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CRIME IN THE CITY: Novelists on the places they live and write

Ian Rankin, Hideo Yokoyama and Chan Ho-kei talk about how their hometowns shape their worlds of crime writing in a Hong Kong International Literary Festival event.

Most of us don't like crime (presumably), but we do like crime and mystery fictions, and we especially love stories set in a city full of complexity and even mystery. Real crime, however, most of the time occurs in the underworld. How do the writers get a real sense of crime and criminals? 

As Scottish author Ian Rankin jokes, "My problem is that there is not much crime in Edinburgh!" In order to keep his stories realistic, he did his research by talking to police officers and writing to law enforcement units. He remembers once when he consulted two policemen, they were so nervous they sent Rankin to the interview room for further investigation - the plotline Rankin had planned for his next novel was so close to a real case the police were investigating, the police officers almost thought Rankin was a suspect as he spoke to them. "Since then I've never consulted the professionals!" Rankin also teaches creative writing in prisons, so he hears quite a lot of stories straight from gangsters and other criminals.

"My problem is that there is not much crime in Edinburgh!" said Ian Rankin (left two)

Hong Kong author Chan Ho-kei jokes that he does not have any gangster contacts, but learns about their lives mainly from books and local films. He did, however, learn about the police from a family member who is a retired police officer. "When I was small, I had opportunities to visit the police station. This gave me some sense how they worked." Other than that, most of his knowledge of police comes from archival research. "Once I wanted to know about the communication system used by the police force in the past, and I wrote to the Police Public Relations Bureau. They did not reply me until my book was published, saying that they did not know either. However, long before I received their reply, I got the answer by visiting the Police Museum!"

Japanese author Hideo Yokoyama, whose work "Six Four" has been translated into English, worked as a crime reporter for 12 years before becoming a writer. He also speaks to his police contacts from time to time, but he tends to keep a friendly distance from them. "In Japan, the police organisation is so rational but powerful that it should not be messed with." He also knows people from the underworld from his time as a journalist, and often asks them questions for his writing. However, he had been detained for two days as he asked them intimidating questions, which scared him a lot.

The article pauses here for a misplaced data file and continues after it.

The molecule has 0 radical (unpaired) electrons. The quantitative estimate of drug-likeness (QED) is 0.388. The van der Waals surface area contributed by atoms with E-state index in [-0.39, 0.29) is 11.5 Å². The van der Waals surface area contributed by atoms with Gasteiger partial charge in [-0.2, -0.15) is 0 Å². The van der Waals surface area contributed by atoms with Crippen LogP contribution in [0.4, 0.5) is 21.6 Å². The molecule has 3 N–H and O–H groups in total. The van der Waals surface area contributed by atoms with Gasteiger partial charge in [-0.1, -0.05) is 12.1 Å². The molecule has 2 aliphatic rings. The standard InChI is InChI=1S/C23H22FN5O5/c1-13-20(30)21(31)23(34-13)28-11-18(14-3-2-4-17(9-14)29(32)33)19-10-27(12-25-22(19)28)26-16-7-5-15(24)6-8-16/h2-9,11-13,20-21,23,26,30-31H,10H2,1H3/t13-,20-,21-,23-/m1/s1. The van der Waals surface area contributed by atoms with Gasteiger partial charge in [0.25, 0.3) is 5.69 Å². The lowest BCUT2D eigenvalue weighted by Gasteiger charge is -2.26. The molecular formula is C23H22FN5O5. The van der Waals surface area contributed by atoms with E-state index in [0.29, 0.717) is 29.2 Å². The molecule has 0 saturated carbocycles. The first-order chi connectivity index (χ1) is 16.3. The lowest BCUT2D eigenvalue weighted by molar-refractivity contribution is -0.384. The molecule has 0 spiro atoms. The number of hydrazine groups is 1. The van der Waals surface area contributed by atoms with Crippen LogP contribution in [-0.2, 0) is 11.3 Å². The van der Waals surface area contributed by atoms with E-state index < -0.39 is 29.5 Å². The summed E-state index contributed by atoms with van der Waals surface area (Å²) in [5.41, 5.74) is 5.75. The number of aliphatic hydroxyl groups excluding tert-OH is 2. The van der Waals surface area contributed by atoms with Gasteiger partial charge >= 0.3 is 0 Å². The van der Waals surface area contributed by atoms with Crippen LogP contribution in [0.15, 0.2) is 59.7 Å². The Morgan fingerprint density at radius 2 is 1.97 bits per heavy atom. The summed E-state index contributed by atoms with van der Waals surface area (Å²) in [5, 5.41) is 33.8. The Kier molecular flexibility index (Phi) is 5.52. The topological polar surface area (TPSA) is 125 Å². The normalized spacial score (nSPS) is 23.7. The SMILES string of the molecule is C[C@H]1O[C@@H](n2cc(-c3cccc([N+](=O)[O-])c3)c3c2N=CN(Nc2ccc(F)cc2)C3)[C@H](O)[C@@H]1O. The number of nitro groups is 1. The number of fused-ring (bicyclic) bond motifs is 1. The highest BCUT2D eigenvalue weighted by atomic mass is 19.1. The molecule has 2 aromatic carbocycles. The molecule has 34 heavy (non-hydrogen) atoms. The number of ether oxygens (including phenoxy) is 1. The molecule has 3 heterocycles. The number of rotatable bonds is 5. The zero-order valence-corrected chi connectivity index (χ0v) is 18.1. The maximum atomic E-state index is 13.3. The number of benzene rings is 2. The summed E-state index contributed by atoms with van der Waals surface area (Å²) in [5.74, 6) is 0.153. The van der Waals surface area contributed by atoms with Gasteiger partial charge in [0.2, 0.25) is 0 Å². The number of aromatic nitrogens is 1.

Japanese author Hideo Yokoyama (right) said "In Japan, the police organisation is so rational but powerful that it should not be messed with."

Explore Society from the Bottom

Other than the excitement it brings to readers, the three authors also find writing crime novels a good way to explore their own societies from top to bottom, and to reveal unnoticed social problems. Yokoyama, for example, tries to describe the characters and their struggles in his stories in great detail, so as to better portray Japanese society and culture, which many non-Japanese usually find difficult to understand. Chan uses Chinese, English and bilingual titles in different chapters of "The Borrowed" to depict the changing timeline of his story and Hong Kong society. "It was first a pure Chinese society, then a culturally complex one and a British governed society."

Complicated and mysterious, readers are often fascinated by the cities the authors describe in their stories. However, when it comes to translation into foreign languages, some adaptions are inevitable. Chan says he has never thought that his works would be exported abroad, but "The Borrowed" has now been sold to 10 countries. "My original intention to write a book to be read by Hong Kong or Taiwanese readers, who share similar cultures as me. There were quite a lot of local elements in the novel. And so, when the books were translated, I had to discuss with editors and translators how to adapt the content for foreign readers, which would not alter my meaning." For example, in a plot he mentioned "The Doctor". It actually referred to Dr. Who who is a household name in the UK. He had to remind the translator of the UK edition who was not aware of it. Also, some paragraphs in the story have been edited or even rewritten for the US edition for their better understanding of the Hong Kong context.

Everybody Can Be Detective 

When talking about different types of detectives in crime fictions, Rankin tends to favour the hard-boiled maverick ones, like his own Inspector Rebus. "I don't want them to be disturbed by household things such as sending his daughter to school, but just focus on the case he investigates. And I also like complex characters, or even flawed ones, but not perfect characters." He also likes to write about unsolved crimes and social problems. "Real life is messier than fiction. Even though a criminal may be jailed, some problems may be still unsolved." Chan, on the contrary, does not have a strong preference for the detective types. "As I also write puzzled-based mystery fiction, anybody with any character can be a detective. But I think a good detective should be clever. This may be the only requirement."  

 

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